It’s easy to despair over your finances, whether it’s your debt load, learning poor spending habits left you broke, or simply realizing you don’t know squat about doing your taxes. And it’s okay to have a cry once in a while. Crying is a normal reaction to stress. But when tears and despair become the norm when you think about your finances, you’ve got a problem. The more you despair, the more you lose hope and feel powerless to make any meaningful changes. News flash: this is your life, and you’re the only one who can improve it. And the first step to creating change and hope is gratitude.
Feel free to roll your eyes at me. I know this answer sounds somewhere between “too good to be true” and “easier said than done”. I also know it works. Taking time to appreciate the good in your life helps put your negatives into perspective. “I couldn’t take my kids out to a movie, but we can still stay home and watch one as a family.” “We can’t afford to go out to dinner, but I can make us great tasting food at home.” “Our house isn’t big and fancy, but it’s warm, comfortable, and has everything we need.”
Start small. Make it a goal to name one good thing about every day. I like to write them in my journal, but you can also take pictures, use sticky notes, even Twitter or Facebook. Find the method that suits you.
Find the successes that matter. If your high debt load is what stresses you out the most, what is the first small sign that would tell you the situation is improving? Not using a credit card during the month? Paying more than the minimum due on each debt? Whatever small sign you choose, make that your goal, and celebrate each small step you take that brings you closer to it. Feelings of success create instances of success.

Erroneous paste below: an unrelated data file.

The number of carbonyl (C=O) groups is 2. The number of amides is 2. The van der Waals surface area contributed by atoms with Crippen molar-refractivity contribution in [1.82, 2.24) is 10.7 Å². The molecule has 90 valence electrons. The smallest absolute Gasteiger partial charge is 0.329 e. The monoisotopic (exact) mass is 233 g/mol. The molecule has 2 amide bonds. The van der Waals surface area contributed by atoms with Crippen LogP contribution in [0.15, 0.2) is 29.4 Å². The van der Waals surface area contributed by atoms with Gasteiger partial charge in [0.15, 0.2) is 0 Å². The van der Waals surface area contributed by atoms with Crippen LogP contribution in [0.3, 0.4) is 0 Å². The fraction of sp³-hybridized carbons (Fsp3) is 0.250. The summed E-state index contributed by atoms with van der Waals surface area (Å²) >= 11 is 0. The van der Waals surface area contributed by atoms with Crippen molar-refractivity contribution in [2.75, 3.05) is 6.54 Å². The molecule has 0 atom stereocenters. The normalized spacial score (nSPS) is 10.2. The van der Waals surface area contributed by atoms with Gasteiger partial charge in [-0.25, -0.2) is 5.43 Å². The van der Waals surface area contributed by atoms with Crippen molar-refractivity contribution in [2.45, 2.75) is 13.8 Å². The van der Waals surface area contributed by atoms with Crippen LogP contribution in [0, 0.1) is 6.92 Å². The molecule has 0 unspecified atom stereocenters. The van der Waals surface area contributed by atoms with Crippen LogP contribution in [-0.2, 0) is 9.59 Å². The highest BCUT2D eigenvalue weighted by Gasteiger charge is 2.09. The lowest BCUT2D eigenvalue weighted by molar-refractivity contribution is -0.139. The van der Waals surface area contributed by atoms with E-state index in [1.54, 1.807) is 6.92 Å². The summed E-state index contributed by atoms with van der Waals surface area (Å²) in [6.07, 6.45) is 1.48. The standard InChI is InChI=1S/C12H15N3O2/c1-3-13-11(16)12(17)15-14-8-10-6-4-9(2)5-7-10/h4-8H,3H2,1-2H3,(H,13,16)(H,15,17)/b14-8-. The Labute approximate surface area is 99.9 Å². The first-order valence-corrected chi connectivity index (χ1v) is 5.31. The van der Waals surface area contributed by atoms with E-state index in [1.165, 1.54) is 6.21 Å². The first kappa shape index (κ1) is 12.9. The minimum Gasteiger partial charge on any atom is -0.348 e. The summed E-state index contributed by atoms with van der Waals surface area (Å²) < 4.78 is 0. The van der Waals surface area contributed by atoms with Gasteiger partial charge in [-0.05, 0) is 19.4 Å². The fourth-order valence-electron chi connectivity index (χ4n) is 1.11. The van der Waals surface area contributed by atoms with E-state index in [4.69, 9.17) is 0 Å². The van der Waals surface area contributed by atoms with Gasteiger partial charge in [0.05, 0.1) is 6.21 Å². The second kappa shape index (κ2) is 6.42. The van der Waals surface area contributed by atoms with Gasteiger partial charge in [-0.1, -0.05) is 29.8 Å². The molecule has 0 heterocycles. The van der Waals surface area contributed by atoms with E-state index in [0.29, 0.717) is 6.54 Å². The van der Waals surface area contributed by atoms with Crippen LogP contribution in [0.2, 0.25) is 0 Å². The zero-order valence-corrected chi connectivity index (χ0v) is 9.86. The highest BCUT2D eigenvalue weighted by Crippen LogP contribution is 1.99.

For further reading on how to create change by building hope and motivation, I recommend the book Switch by Chip and Dan Heath. Using the metaphor of Path, Elephant, and Rider, they break down the elements that can help, or hinder, change and how an individual can use those to create change. I read this book for a class, and it helped me think about myself and why I’ve made the choices I have, why I lose motivation, and how I can bring it back. The tone is light and pleasant and the book as a whole is an easy and helpful read.
If books aren’t your style (finding time to read is admittedly a pain), I recommend any of Brendon Burchard’s videos or visiting his personal site. He’s primarily a motivational speaker, and has videos and information on a range of topics. His videos are energetic, his tone is honest and frank, and he gives good advice. If finding the good things in life is a struggle, spend 10-20 minutes on a video and see if it changes your perspective. I found his video on What To Do When You’re Broke particularly helpful.
When you start from a position of hope and motivation, you are much more likely to make lasting meaningful changes in your life. It begins with gratitude for all the wonderful things already in your life. Yeah, you’re facing some hardships and struggles, but it’s not hopeless, it’s not over, and all those wonderful things are worth it. The beat goes on and we go with it.
And just so you know, I’m grateful for you, Women’s Money readers.
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Written by Mckenzie Candalot, Staff Writer — Mckenzie Candalot is a recent graduate of the College of Idaho, with a B.A. for English Literature, and is currently working on a Masters in the Art of Teaching. When not studying for classes or blogging, she enjoys reading, walking her dog, and embroidery.